By: Camden Lazenby | firstname.lastname@example.org
A Radford University Staff employee removed newspapers from four racks on campus on the night of Sept. 18, according to the Radford University Police Department.
“This Radford University classified staff employee has been disciplined under a Group II offense in accordance with the Commonwealth of Virginia’s Department of Human Resources Disciplinary Policy,” said David Underwood, RUPD’s Chief of Police in a letter hand-delivered by Chad Reed, the Vice President for Finance and Administration and Chief Financial Officer.
The letter said, after consulting with the Office of the Attorney General and the Commonwealth Attorney’s Office, the department determined “the removal of these newspapers did not violate any Criminal Virginia Statue.”
The Student Press Law Center contends that even if newspapers are “distributed without charge, they are certainly not ‘free.’
[epq-quote align=”align-left”]The Student Press Law Center contends that even if newspapers are “distributed without charge, they are certainly not ‘free.'[/epq-quote]”At many schools, students are charged a student activity fee that entitles them to a “prepaid subscription” to their student media,” says SPLC on its website. “In almost all cases businesses and others have paid to have their advertisements published — money they certainly would not pay if they knew their ad would never be read. ”
After deciding not to pursue criminal charges, RUPD conducted an administrative review into the incident.
The reprimanded RU staff employee took newspapers from four newsstands on the night of Sept. 18, according to RUPD. No one has been connected with the missing papers from the other 18 emptied stands.
The staff employee who removed newspapers went against The Standards of Conduct for Commonwealth employees. The Standards of Conduct describe Group II as “appropriate for offenses that significantly impact business operations and/or constitute neglect of duty, insubordination, the abuse of state resources, violations of policies, procedures, or laws.”
A first-time Group II offense can result in a suspension of up to 10 workdays, or a maximum of 80 hours for non-exempt employees. A second Group II offense typically results in termination, per the Standard of Conduct policy for Commonwealth employees.
[epq-quote align=”align-left”]”No additional information will be provided regarding this matter as it is a personnel issue.”[/epq-quote]Eight hundred copies of the stolen Tartan edition were reprinted and distributed to campus on Sept. 21, during family weekend. Typically, it costs $748.22 for 1500, 12-page, full-color newspapers; however, because the publisher does cost per thousand ($39.48), the Tartan was charged $718.48 for the 800 reprints. Each week the Editor in chief, Dylan Lepore, is paid $140, and the distributor is paid $17.50 for two hours of work.
“RUPD will make no further comment on this matter since it is considered a Radford University personnel issue, which is not subject to public disclosure,” said the letter penned by Underwood.
The Tartan had asked University Relations who the classified staff employee is, more specifically how they were disciplined, who their supervisor is, when the university became aware the perpetrator was a school employee, and when disciplinary action began.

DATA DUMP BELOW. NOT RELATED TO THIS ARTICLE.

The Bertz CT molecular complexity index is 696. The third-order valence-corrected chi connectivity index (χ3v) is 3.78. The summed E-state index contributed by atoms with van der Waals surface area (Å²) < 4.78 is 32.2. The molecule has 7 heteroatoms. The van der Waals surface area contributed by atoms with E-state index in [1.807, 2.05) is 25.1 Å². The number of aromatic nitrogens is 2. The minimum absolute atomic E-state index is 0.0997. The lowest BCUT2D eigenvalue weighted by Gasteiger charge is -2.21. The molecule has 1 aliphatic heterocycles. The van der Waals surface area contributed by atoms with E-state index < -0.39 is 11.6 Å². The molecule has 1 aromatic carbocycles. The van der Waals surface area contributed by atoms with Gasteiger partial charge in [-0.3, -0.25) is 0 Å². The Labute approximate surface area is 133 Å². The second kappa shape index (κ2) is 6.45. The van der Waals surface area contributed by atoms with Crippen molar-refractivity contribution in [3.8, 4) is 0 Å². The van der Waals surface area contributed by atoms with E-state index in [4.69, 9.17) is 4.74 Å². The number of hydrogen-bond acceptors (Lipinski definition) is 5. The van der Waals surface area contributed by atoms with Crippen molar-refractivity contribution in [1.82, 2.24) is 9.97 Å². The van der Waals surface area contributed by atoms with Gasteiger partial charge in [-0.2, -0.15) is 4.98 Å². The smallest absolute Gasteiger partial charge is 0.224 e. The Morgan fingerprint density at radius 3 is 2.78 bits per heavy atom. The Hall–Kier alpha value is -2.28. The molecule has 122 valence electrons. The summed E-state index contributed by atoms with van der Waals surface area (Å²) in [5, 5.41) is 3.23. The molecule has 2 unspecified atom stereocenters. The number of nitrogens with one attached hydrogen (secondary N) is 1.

Ashley Schumaker, Chief of Staff and Vice President for University Relations, said in an email to The Tartan “Earlier today (Friday, November 8, 2019), the Radford University Police Department (RUPD) completed its initial investigation and subsequent review of the missing newspapers as reported by The Tartan in mid-September. As a result of RUPD’s comprehensive and in-depth process, which included conducting one-on-one interviews and reviewing video footage, a classified staff employee was found to be responsible for taking multiple copies of The Tartan from a total of four newsstands. The employee has been disciplined under a Group II offense in accordance with the Commonwealth of Virginia’s Department of Human Resources Disciplinary Policy. No additional information will be provided regarding this matter as it is a personnel issue.”
The missing Tartan’s featured a story and cover photo on the passing of Steve Tibbetts, a newly hired professor, standing next to a street sign with his daughter that bore their last name. The street sign was labeled dead end, to the shock of university officials.
[epq-quote align=”align-right”]Smith went on to say in the same email: “I will follow yours [Dr. Susan Trageser] and the president’s lead on this matter, but I am prepared to assist students in reflecting on this poor choice.”[/epq-quote]Sam Wall, a Radford alum and reporter for the Roanoke Times, provided the Tartan with a copy of the information received in response to his Freedom of Information Act request for emails and text messages sent between university officials about the missing papers.
An article written by Wall quotes Interim Dean Matthew Smith’s email to the Vice President of Student Affairs, Susan Trageser, where he says, “I just got a paper copy of the Tartan and am outraged by what I see on the front page. As someone who has worked with student papers, journalism, and media throughout my career, this is the singularly most insensitive editorial choice I’ve witnessed in 30 years.”
Not quoted in the Roanoke Times article, Smith went on to say in the same email: “I will follow yours [Dr. Susan Trageser] and the president’s lead on this matter, but I am prepared to assist students in reflecting on this poor choice.”
Photo Credit: (Dylan Lepore – The Tartan)
Featured Image: (The Tartan’s newsroom in Tyler Hall)